J. Am. Chem. Soc. 10.1021/ja034321x (2003).


    Light Sunburn

    Springtime depletion of stratospheric ozone over Antarctica (the ozone hole) allows more ultraviolet B radiation to reach the sea surface, which decreases phytoplankton productivity. In localized studies, estimates of the impact on oceanic photosynthesis have varied, with daily losses ranging from <1 to 12% in comparison to the phytoplankton carbon fixation measured during normal ozone concentrations. Most regional estimates of ozone-related productivity losses have been based either on spatial extrapolations of these local values or on calculations that assume a spatially uniform ozone concentration (an idealized hole).

    In order to avoid these assumptions of homogeneity, Arrigo et al. use numerical modeling and accurate maps of ozone abundance to assess the large-scale effects of stratospheric ozone depletion on oceanic primary production. They take into account the complicating effects of vertical mixing, spatial and temporal variations in ozone abundance, sea ice cover, cloudiness, wind speed, ocean mixed layer depth, and phytoplankton chlorophyll a. They conclude that ultraviolet radiation-induced losses of surface phytoplankton production are substantial under all ozone conditions, mostly due to ultraviolet A, but that the loss of primary production resulting from enhanced fluxes of ultraviolet B (integrated to 0.1% light depth) was less than 0.25%. The loss of primary production is minimized by the strong attenuation of ultraviolet radiation within the water column and by sea ice, which is at its peak extent during the months when ozone is lowest.—HJS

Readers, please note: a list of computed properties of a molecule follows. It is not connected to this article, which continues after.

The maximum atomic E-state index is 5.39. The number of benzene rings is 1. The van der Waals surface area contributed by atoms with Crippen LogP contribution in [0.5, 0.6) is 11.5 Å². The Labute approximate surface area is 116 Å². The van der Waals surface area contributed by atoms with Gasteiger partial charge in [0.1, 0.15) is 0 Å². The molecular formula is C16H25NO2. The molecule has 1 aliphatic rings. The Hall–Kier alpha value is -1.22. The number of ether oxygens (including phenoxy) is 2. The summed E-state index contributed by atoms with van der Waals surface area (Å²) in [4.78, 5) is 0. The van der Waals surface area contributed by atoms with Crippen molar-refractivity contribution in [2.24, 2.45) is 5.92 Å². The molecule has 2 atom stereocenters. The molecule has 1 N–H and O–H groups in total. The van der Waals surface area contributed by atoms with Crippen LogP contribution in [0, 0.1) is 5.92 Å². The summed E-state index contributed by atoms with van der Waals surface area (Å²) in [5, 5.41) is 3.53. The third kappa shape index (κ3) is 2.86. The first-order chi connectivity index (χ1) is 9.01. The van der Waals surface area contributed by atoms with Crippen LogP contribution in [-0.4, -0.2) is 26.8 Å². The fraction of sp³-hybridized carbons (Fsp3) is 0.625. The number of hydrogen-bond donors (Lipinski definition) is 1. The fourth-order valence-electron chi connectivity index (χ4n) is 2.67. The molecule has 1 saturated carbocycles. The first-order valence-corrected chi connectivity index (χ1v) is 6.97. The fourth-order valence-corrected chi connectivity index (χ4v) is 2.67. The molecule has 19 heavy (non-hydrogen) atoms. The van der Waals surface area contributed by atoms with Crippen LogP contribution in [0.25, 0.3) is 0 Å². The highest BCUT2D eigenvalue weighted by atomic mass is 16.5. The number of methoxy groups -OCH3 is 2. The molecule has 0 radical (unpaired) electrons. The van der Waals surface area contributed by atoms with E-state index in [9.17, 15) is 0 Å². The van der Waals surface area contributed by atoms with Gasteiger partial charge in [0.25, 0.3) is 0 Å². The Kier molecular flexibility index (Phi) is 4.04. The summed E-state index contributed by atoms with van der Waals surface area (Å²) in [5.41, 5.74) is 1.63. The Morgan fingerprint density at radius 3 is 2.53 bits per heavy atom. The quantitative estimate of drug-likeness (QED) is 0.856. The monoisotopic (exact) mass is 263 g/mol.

J. Geophys. Res. 108, 3154 (2003).

  7. STKE

    Mitotic Regulator on the Move

    The cyclin-dependent kinase Cdc2 is usually thought of as a promoter of mitosis. Manes et al. describe a possible role for Cdc2 in regulating cell migration. Expression of the membrane protein αVβ3 integrin is associated with migratory and invasive behaviors of some cancer cells, and Cdc2 levels were elevated in a prostate cancer cell line overexpressing αVβ3 integrin. Ectopic expression of Cdc2 increased migration in cell lines; conversely, inhibition of Cdc2 activity by expression of a dominant negative or with pharmacological inhibitors reduced migration of cultured cells. Prostate cancers often show increased expression of αVβ3 integrin, and increased expression of Cdc2 in prostate cancer correlates with more aggressive cancers. Thus, the authors note that key actions of Cdc2 in this instance may occur through promotion of migration and invasion rather than through the more customary role of promoting cell proliferation.—LBR

    J. Cell Biol. 161, 817 (2003).